Securing your company's information technology is incredibly important if you want to protect the sensitive data that might be contained on your network and computers, whether it be employee data, customer data or company secrets. Without proper protection, your information technology is vulnerable to cyber attacks, which includes potential botnet attacks.
What are Botnet Attacks?
A botnet refers to a whole collection of internet-connected devices. These devices can include everything from mobile devices and computers to entire servers. The botnet is controlled by malware, which allows cybercriminals to control infected devices remotely. The term "botnet" is derived from the fact that the device that is infected becomes a "robot," since it can be controlled remotely and joins a whole "network" of other infected devices.
Some of the common malware used to spread botnet infections include Trojan horses. Trojan horses trick users into downloading the malware to their device. For example, some cybercriminals will send emails that contain attachments. If the user is tricked into downloading the attachment, they are in effect downloading the Trojan horse virus.
Once the botnet infection occurs, the malware will automatically scan systems or devices for any security vulnerabilities that have yet to be patched or for any outdated firewalls and antivirus software. Recently, more advanced malware has attacked IoT (Internet of Things) devices that come with factory default passwords or that have weak passwords that can easily be cracked.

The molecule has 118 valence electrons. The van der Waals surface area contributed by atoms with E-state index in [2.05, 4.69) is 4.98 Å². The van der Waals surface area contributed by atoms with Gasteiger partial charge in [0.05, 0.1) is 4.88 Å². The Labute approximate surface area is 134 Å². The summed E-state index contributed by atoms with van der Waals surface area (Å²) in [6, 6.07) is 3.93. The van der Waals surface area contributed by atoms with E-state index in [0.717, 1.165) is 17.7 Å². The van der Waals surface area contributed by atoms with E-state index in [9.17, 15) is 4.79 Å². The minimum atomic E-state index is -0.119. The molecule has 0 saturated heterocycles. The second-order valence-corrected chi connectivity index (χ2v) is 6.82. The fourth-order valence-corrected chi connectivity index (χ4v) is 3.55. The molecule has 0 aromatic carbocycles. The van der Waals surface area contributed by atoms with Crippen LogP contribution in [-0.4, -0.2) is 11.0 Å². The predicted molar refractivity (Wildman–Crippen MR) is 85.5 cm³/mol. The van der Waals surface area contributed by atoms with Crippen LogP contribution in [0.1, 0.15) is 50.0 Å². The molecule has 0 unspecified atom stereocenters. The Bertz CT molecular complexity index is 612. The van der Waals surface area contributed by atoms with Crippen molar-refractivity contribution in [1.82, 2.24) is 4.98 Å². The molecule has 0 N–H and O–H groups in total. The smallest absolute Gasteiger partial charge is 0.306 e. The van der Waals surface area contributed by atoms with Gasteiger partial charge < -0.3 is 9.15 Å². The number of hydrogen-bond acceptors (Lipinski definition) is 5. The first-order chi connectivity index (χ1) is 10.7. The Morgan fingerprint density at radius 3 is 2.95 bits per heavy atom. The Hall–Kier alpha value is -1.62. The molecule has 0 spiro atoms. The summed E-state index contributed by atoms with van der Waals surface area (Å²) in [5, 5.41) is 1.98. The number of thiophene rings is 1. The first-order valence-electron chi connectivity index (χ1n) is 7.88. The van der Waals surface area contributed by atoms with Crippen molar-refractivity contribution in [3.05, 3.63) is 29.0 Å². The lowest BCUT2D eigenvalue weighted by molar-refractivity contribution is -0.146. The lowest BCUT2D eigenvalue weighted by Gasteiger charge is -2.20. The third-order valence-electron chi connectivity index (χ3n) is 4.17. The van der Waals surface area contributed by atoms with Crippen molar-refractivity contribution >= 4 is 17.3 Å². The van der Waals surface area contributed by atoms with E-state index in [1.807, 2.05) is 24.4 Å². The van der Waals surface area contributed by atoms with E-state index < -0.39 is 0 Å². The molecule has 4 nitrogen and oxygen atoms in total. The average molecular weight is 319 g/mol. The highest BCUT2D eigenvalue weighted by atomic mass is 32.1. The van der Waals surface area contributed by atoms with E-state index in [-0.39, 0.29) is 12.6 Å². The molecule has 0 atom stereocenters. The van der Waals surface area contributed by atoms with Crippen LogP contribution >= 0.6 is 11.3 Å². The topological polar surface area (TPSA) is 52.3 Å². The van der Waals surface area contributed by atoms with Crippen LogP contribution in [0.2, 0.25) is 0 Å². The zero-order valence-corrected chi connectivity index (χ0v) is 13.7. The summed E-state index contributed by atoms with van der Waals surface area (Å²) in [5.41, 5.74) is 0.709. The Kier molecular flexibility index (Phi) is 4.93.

What is the Danger of a Botnet Attack?
Botnets are used in a variety of malicious ways by cybercriminals. In some cases, you might not even know that your device is infected. Cybercriminals often use their botnet to send email spam, to generate malicious traffic, to engage in click fraud campaigns and more, all of which they can do without you realizing it.
An individual device may not have the bandwidth needed for an attacker to run an ad fraud campaign on itself; however, when millions of other devices are combined into a botnet, attackers will have the ability to generate a massive amount of fake traffic for their ad fraud - all while managing to avoid detection by individuals who are using those devices.
The following are a couple of famous examples of recent botnet attacks that have made a massive impact around the world:
Mirai Malware - Mirai malware focused on DDoS (distributed denial-of-service) attacks, infecting wireless routers, CCTV cameras and all kinds of insecure IoT devices. Once the device was infected, the malware would automatically attempt to log in using default passwords used by manufacturers. This botnet built as a result of the malware avoiding IP addresses belonging to government agencies and major corporations, concentrating on smaller companies instead to avoid detection.
Methbot - Methbot focused on infecting servers in data centers in the U.S. and the Netherlands, avoiding smaller devices. The infected servers were used to produce fake clicks and mouse movements, fake social media account logins and more, all of which resulted in the generation of roughly $3 million to $5 million in fraudulent ad revenue.
Preventing Botnet Attacks
As you can imagine, it's extremely important that you protect your information technology against potential botnet attacks. While making sure that your security software is regularly updated, it's also important that you monitor your systems for potential malware infections, especially since botnets can attack all IoT devices, not just your computer systems.
Hello! I am the Vice President @ EnvisionIT Solutions. | Technology Expert | Author | Speaker | Small & Medium Business IT Support - We founded EnvisionIT Solutions in 2007 to provide IT services and support for business owners/CEOs who value the necessity of technology to drive their success and growth.